Millions take a holiday from insurance

As Britain gears up for the annual holiday rush, new research shows that millions of people skip taking out travel insurance, and many of those who do are paying over the odds for peace of mind.

As Britain gears up for the annual holiday rush, new research shows that millions of people skip taking out travel insurance, and many of those who do are paying over the odds for peace of mind.

Axa, the French insurer, produced a study this week demonstrating that over 4 million people holidaying abroad this year will not take out travel insurance. This is out of a total of 34.8 million British adults, who plan between them to take a total of 68 million holidays this year. Most popular destination will be Spain, followed by Britain and the US.

Pat Brady, head of travel claims at Axa, said: "Holidays are becoming an increasingly important part of our lives. However, it's important not to get too carried away with the excitement of planning your vacation and forget to purchase insurance. In particular, with an increasing number of people taking advantage of cheap flights to the US and a weak dollar, their holiday could unfortunately end up costing more than they expected if something goes wrong and they incur any medical expenses, which tend to be financially crippling."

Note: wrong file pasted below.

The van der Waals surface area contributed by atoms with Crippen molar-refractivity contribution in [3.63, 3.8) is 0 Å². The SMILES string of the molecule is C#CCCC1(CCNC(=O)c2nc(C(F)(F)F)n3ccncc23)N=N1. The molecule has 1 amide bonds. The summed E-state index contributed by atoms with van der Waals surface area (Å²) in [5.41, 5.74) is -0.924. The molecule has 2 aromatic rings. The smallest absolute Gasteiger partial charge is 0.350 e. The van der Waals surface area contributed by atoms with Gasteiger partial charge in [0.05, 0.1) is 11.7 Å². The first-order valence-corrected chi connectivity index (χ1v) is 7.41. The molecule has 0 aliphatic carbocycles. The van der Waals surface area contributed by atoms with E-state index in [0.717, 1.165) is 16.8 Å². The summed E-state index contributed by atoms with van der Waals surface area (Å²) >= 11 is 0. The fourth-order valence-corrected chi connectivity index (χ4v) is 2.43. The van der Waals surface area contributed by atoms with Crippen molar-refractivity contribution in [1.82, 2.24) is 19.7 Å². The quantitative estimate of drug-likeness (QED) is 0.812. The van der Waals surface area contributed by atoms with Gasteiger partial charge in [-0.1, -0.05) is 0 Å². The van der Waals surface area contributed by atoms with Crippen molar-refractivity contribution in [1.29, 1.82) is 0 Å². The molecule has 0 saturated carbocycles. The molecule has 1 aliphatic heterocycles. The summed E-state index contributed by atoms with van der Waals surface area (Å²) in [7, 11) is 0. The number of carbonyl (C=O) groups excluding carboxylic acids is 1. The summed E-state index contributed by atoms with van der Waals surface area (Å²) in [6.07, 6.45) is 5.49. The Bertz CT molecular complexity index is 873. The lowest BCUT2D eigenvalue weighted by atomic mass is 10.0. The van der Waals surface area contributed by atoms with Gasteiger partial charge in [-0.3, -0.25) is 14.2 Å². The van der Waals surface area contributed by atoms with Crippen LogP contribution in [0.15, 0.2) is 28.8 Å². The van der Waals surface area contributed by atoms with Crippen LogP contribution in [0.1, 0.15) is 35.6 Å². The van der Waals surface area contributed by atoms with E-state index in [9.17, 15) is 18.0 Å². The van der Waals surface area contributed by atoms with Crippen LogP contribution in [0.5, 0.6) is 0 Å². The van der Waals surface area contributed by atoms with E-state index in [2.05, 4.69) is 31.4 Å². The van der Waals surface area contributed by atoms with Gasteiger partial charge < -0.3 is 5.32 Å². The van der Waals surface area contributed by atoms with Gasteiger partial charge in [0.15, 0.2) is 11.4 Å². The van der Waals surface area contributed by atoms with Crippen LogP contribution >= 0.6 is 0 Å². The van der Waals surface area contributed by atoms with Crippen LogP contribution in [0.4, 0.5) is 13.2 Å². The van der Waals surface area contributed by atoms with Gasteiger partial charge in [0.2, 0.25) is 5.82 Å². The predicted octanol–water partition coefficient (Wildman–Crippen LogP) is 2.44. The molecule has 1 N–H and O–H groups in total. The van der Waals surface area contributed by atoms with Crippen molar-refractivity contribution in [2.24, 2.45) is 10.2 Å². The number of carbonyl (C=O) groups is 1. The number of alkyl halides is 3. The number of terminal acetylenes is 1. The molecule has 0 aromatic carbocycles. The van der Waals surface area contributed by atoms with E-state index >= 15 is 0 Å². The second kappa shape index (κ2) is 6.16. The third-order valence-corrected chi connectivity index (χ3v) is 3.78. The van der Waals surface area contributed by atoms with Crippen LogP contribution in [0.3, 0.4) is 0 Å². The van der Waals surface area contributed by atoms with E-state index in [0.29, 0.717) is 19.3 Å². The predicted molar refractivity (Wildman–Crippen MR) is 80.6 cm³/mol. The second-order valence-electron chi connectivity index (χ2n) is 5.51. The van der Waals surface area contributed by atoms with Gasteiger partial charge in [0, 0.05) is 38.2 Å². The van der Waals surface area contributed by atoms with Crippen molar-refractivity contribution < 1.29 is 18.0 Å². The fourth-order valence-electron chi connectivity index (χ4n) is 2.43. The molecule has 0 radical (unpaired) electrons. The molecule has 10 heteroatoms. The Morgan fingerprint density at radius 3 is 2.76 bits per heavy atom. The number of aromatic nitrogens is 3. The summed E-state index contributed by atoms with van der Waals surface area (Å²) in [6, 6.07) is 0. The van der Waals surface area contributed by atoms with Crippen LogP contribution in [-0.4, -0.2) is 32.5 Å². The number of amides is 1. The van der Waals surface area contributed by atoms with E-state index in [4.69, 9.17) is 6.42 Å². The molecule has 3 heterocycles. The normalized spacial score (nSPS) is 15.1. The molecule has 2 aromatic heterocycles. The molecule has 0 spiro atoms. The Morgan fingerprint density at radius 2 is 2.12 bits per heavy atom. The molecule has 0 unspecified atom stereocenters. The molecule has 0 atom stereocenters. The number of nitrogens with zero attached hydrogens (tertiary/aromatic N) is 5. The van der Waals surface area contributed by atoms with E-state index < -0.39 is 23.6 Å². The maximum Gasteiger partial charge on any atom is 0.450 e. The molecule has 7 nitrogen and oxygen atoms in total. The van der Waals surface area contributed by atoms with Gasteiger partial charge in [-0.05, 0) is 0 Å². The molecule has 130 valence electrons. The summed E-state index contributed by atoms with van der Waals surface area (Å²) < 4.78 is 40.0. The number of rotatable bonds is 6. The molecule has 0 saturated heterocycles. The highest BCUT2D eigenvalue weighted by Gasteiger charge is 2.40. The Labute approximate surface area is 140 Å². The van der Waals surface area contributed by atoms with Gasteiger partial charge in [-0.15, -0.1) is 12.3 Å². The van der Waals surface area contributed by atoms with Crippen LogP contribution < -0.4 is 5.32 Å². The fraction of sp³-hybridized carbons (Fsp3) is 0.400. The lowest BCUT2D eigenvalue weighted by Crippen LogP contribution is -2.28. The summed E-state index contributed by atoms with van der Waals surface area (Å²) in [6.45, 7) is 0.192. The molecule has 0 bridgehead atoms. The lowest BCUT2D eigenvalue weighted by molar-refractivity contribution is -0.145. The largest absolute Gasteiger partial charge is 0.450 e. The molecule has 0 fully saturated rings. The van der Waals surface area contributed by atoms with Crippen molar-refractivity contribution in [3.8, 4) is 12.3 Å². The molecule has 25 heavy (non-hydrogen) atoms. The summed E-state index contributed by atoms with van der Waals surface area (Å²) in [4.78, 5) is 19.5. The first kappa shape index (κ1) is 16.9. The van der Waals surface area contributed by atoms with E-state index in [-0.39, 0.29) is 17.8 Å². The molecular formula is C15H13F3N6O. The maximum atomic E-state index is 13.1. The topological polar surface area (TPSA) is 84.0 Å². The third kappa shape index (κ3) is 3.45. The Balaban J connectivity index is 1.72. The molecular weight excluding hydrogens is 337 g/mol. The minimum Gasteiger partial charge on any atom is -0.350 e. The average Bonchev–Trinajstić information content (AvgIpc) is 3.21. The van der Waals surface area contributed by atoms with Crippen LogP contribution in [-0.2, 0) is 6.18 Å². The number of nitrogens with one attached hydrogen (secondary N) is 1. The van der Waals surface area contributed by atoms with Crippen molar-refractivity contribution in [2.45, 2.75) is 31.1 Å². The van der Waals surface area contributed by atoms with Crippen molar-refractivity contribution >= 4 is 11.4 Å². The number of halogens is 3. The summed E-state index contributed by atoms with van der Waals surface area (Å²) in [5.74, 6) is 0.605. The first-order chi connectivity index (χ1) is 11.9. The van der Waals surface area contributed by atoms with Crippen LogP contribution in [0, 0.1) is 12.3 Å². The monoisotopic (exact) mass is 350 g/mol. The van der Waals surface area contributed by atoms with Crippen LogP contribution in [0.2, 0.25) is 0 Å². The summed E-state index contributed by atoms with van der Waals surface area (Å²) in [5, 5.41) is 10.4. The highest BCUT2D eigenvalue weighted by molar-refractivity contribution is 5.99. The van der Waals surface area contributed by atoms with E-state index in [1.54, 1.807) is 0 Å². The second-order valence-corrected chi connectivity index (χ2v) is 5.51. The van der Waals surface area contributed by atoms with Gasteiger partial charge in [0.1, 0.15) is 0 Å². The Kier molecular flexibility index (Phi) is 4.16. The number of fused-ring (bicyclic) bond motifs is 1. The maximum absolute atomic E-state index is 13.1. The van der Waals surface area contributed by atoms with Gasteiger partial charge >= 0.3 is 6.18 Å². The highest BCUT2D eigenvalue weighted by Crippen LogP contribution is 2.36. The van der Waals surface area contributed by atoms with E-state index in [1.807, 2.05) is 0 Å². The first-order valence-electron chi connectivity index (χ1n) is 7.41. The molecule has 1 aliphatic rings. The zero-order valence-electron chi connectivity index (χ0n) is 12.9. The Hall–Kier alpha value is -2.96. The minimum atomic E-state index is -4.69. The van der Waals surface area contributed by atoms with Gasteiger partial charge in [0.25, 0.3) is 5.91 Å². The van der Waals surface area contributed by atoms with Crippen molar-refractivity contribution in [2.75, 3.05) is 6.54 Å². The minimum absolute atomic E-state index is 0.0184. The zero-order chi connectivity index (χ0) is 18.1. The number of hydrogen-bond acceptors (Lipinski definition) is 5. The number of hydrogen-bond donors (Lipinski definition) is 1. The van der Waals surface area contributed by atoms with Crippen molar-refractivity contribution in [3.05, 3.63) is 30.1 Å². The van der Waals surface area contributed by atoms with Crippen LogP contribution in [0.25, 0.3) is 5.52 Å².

Axa found that the most important factor for people buying insurance is quality cover followed by price, strength of the provider's brand and convenience.

Just over four out of ten holidays will be booked through travel agents but this week Asda, the supermarket group which has recently moved into travel, said that this was the best way to suffer a rip-off.

It claimed that travel insurance from tour operators such as Lunn Poly, Thomas Cook and First Choice can cost up to three times more than the cheaper insurance providers such as Asda for similar cover. As 60 per cent of travellers buy their insurance from a travel agent, UK holidaymakers pay as much as £100 a head, or £3.5bn a year, more than they need to by not shopping around.

A £100 saving on travel insurance could buy a day pass for a family of four to Disneyland Paris, a week's car hire on the Costa del Sol, a meal for four in Tenerife - or even a last-minute week for two in Corfu.

"Travel agents' standard practice is to wait till the end of a holiday transaction and then notify the customer they need travel insurance before they proceed," said David Rutley, Asda's director of financial services.

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